Chapter

Thinking about the repair manual: technique and technology in psychiatry<sup>1</sup>

Jennifer Radden

in Philosophical Perspectives on Technology and Psychiatry

Published on behalf of Oxford University Press

Published in print January 2007 | ISBN: 9780199207428
Published online February 2013 | e-ISBN: 9780191754494 | DOI: http://dx.doi.org/10.1093/med/9780199207428.003.0015

Series: International Perspectives in Philosophy & Psychiatry

Thinking about the repair manual: technique and technology in psychiatry1

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When applied to the psychiatrist, the technical expert model contains particular limitations and hazards. In addition to the traits shared by all ethical purveyors of technical and, increasingly technological, expertise, it is argued here, the practitioner in psychiatry will need to possess moral virtue—and virtues. And to the extent that advances in technology have blinded the profession to that long-recognized truth, they are dangerous and misleading. What follows falls into three parts. First, the technical/technological expert model is explained and explored. Second, it is shown how the technical/technological expert model occludes and betrays some of what is central to ethical psychiatric practice. Finally, examples illustrating the moral psychology of the virtuous practitioner in psychiatry indicate what the technical/technological expert model leaves out.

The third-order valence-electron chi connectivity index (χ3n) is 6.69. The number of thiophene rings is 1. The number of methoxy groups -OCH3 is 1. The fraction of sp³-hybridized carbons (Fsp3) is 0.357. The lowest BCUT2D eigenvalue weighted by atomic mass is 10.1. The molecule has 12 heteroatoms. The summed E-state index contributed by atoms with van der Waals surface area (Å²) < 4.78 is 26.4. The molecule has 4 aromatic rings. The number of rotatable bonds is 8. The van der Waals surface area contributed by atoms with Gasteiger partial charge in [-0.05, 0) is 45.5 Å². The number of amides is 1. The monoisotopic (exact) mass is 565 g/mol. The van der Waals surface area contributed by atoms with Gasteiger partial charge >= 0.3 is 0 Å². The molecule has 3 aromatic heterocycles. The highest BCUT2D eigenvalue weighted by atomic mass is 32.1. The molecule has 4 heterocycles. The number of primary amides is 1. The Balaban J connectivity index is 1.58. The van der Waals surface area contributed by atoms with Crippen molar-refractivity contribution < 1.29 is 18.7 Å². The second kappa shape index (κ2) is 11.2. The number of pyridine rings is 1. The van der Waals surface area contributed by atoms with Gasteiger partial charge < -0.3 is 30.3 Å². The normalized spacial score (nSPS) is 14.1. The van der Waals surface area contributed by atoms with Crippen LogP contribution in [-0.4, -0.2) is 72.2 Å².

A disclaimer is required at the outset of this discussion: these assertions apply to psychiatry as practiced with patients suffering severe conditions such as major depression, manic-depression, obsessive–compulsive and schizophrenic disorders. The treatment of less severe disorders may require a different analysis, and will likely prove more hospitable to the technical/technological expert model outlined here.

Chapter.  6056 words. 

Subjects: Psychiatry

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